distribution of a Class B drug.
On May 31, at 11 a.m., officers were
dispatched to the parking lot of 260 Clark Ave. for a fight in progress.
Officers observed two tenants of the building in an argument. One tenant
accused the second of threatening him with a box cutter. That item was
retrieved and that male was taken into custody.
Jody Robinson, 59, of 260 Clark Ave., was
charged with assault with a dangerous weapon.
Swerved at Pedestrian
On June 1, at 9:10 a.m., an off-duty CPD
officer was traveling on Hawthorne Street towards Chester Avenue when he saw a
male party crossing the street. The officer noticed a Toyota Corolla
laying on his horn and then began to intentionally drive towards the male party
that was crossing the road. The victim had to jump four to six feet to
his rear to avoid being struck by the vehicle.
The officer believed the operator swerved in
his direction deliberately trying to strike the victim, which could have
resulted in serious injuries. CPD officers responded to assist and the male
operator was placed in custody for assault with a dangerous weapon.
35, of East Boston, was charged with failing to slow, reckless operation, and
assault with a dangerous weapon (car).
MS-13 Member Sentenced for Unlawful Possession of a Firearm
An MS-13 member was sentenced last week for
being an illegal alien in possession of a firearm and ammunition.
Nery Rodriguez Diaz, 19, a Salvadoran
national who resided in Chelsea, was sentenced by U.S. District Court Judge F.
Dennis Saylor IV to 14 months in prison and three years of supervised release.
Diaz will also be subject to deportation proceedings upon completion of his
On May 22, 2018, Diaz and another MS-13
member, Elmer Alfaro Hercules, were arrested in possession of loaded firearms
in Bremen Street Park in East Boston, a location where numerous MS-13 gang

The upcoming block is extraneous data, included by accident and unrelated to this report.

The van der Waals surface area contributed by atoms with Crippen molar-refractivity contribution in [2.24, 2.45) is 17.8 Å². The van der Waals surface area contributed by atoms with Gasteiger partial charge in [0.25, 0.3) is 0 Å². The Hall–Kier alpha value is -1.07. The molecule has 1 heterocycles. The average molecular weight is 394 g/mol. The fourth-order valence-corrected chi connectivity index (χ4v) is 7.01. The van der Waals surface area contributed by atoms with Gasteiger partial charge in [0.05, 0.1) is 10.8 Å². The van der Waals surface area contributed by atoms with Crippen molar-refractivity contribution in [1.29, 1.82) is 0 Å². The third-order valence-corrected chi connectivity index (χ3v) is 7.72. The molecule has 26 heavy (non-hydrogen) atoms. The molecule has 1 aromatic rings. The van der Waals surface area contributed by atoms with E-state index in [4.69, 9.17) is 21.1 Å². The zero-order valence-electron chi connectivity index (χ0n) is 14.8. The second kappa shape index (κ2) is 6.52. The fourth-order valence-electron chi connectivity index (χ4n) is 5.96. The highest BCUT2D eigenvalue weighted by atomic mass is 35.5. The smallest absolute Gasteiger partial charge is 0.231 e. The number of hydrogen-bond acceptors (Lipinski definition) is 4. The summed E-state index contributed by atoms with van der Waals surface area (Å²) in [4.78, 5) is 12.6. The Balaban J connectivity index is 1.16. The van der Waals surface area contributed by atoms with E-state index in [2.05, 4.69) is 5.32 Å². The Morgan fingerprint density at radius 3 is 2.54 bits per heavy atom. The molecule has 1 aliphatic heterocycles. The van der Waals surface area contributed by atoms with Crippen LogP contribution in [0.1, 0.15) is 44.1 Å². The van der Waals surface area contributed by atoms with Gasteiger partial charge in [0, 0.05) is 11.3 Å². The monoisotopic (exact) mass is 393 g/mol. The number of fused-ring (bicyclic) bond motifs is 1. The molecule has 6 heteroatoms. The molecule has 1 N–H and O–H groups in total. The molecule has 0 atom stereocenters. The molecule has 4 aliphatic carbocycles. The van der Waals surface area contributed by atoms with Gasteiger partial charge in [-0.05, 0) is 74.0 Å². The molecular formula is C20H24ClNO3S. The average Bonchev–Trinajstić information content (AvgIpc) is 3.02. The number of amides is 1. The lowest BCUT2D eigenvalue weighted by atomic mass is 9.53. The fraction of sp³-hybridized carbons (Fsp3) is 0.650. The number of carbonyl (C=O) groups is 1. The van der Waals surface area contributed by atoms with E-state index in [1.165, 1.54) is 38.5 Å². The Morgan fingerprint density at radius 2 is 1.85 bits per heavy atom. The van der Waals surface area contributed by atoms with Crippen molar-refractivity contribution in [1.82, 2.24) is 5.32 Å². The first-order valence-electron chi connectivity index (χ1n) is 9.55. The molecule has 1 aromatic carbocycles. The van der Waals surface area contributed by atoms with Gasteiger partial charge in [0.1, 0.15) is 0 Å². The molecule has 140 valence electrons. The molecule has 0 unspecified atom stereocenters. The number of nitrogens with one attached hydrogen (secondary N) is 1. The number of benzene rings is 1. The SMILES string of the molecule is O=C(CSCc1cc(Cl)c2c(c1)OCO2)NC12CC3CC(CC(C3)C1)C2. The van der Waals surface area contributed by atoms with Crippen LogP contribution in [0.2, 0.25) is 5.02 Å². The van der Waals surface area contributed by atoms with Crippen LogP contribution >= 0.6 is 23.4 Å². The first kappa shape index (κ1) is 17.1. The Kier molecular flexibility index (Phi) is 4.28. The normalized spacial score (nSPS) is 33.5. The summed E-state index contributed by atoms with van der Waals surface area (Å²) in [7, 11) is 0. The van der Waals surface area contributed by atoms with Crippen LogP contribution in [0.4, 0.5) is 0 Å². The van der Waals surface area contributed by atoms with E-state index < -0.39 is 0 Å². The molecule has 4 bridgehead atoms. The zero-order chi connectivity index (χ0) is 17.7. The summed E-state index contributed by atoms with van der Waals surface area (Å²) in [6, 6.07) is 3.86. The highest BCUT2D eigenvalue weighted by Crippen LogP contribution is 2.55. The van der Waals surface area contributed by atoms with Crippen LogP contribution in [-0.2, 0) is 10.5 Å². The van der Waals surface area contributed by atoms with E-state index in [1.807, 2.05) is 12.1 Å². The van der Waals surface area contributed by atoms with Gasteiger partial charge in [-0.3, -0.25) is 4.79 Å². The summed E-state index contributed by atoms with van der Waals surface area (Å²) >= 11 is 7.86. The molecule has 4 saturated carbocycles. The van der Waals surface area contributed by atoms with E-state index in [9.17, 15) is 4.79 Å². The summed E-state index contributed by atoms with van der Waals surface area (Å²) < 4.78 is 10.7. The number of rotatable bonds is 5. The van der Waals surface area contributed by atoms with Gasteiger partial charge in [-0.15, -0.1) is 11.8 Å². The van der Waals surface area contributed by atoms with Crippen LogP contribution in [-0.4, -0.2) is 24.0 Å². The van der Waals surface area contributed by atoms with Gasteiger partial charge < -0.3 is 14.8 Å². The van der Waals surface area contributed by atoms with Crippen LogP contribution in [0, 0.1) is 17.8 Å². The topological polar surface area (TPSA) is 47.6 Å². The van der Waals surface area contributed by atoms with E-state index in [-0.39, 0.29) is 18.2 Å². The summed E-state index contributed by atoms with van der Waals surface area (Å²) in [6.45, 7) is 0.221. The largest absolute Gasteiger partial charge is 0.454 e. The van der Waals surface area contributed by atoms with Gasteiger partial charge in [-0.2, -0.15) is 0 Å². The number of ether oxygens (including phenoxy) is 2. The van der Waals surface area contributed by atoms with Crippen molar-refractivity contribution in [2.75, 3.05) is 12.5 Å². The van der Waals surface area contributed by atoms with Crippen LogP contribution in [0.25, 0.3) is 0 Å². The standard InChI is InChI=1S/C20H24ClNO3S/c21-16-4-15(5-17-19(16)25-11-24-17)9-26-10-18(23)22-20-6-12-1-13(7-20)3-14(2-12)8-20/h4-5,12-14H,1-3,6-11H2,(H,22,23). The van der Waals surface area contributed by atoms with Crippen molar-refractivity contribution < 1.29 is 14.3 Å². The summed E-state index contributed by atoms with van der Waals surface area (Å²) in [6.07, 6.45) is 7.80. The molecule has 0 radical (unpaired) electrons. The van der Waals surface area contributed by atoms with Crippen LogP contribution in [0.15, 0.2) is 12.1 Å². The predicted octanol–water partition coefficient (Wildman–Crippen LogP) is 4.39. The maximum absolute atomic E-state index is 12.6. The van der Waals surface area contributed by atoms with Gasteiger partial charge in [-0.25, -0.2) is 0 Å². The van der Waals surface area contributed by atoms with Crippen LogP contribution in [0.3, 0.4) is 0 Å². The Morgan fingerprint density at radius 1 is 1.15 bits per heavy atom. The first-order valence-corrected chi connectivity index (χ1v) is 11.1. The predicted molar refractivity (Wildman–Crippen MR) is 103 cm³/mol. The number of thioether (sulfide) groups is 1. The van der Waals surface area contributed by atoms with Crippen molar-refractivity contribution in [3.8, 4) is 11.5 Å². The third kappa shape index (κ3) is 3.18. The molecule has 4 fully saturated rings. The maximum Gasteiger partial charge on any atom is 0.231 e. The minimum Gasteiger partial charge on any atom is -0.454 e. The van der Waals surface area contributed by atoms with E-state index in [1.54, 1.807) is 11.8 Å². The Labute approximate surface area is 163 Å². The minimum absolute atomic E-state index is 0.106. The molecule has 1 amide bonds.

members have been observed and where gang-on-gang violence frequently
The investigation revealed that Diaz and
Hercules each separately and unlawfully entered the United States in 2014 as
unaccompanied minors. Both Diaz and Hercules were charged federally for being
aliens in possession of a firearm and ammunition.
previously pleaded guilty and was sentenced to 13 months in prison and three
years of supervised release. Hercules will also be subject to deportation
proceedings after the completion of his sentence.
Chelsea Gang Leader Sentenced to Over 15 years in Prison
A leader of the East Side Money Gang (ESMG)
was sentenced last week in federal court in Boston on racketeering, drug
trafficking and firearms trafficking charges.
Angel “Stackz” Mejia Zelaya, 24, of Chelsea,
was sentenced by U.S. District Court Judge Richard G. Stearns to 188 months in
prison and five years of supervised release. In January 2019, Mejia
pleaded guilty to one count of conspiracy to conduct enterprise affairs through
a pattern of racketeering activity, commonly known as RICO, one count of
conspiracy to distribute cocaine and cocaine base, and one count of engaging in
the business of dealing in firearms without a license.
Mejia was a leader in the ESMG, a violent,
Chelsea-based street gang, which was responsible for various violent crimes,
including multiple shootings, and drug distribution in Chelsea and surrounding
communities. Mejia, as well as other members and associates of the gang, were
also actively involved in illegally selling firearms, including handguns and
shotguns, in and around Chelsea.
Mejia participated in multiple, gang-related
On July 5, 2015, Mejia was involved in a
shooting targeting a rival gang member on a public street in Chelsea, which did
not result in the rival gang member being injured. On March 29, 2016, Mejia and
his lieutenant, Josue “Superbad” Rodriguez, agreed to provide a .22 caliber
revolver to a third ESMG member, Brandon “Big Baby” Baez, so that Baez could
“spank” with it – meaning that he could use it against rivals of ESMG. On April
3, 2016, in Revere, Baez used the revolver to attempt to murder two men believed
to be members/associates of a rival gang as they sat in a vehicle. Both men
were wounded, but not killed. Baez called Mejia immediately after the shooting
to inform Mejia that Baez had just shot two men. Mejia further admitted to
supplying other ESMG gang members with firearms, including a juvenile who then
accidently shot another person.
While Mejia was the leader of the ESMG, the
gang dealt substantial quantities of drugs, including cocaine and cocaine base
(crack), in Chelsea and surrounding communities. Mejia was responsible for the
distribution of at least a kilogram of cocaine base. Mejia and his gang
subordinates stored drugs at and distributed drugs from a residence on Tudor
Street in Chelsea and another residence in the Chelsea area. The gang kept
handguns at both locations to protect their drug operations, as well as for
other gang activities.
of Mejia arose out of an investigation of various street gangs, including the
18th Street Gang, ESMG and the Boylston Street Gang, which were responsible for
fueling a gun and drug pipeline across a number of cities and towns in eastern
Massachusetts. During the course of the investigation, more than 70 firearms
We have been remiss for not having offered